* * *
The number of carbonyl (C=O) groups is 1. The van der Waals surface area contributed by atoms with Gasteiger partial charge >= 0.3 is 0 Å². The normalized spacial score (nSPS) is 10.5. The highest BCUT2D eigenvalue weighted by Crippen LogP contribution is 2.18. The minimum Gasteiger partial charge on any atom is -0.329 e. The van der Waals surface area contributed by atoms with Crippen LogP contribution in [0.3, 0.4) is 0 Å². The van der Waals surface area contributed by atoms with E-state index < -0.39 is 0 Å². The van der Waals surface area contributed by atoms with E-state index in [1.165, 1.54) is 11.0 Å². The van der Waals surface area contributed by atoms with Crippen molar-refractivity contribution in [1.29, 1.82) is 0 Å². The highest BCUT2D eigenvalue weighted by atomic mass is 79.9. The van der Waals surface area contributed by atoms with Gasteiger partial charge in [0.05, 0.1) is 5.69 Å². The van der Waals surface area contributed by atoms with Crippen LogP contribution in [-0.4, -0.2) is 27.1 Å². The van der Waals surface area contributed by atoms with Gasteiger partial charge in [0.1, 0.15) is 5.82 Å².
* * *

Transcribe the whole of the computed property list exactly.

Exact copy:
The number of carbonyl (C=O) groups is 1. The van der Waals surface area contributed by atoms with Gasteiger partial charge >= 0.3 is 0 Å². The normalized spacial score (nSPS) is 10.5. The highest BCUT2D eigenvalue weighted by Crippen LogP contribution is 2.18. The minimum Gasteiger partial charge on any atom is -0.329 e. The van der Waals surface area contributed by atoms with Crippen LogP contribution in [0.3, 0.4) is 0 Å². The van der Waals surface area contributed by atoms with E-state index < -0.39 is 0 Å². The van der Waals surface area contributed by atoms with E-state index in [1.165, 1.54) is 11.0 Å². The van der Waals surface area contributed by atoms with Crippen molar-refractivity contribution in [1.29, 1.82) is 0 Å². The highest BCUT2D eigenvalue weighted by atomic mass is 79.9. The van der Waals surface area contributed by atoms with Gasteiger partial charge in [0.05, 0.1) is 5.69 Å². The van der Waals surface area contributed by atoms with Crippen LogP contribution in [-0.4, -0.2) is 27.1 Å². The van der Waals surface area contributed by atoms with Gasteiger partial charge in [0.1, 0.15) is 5.82 Å².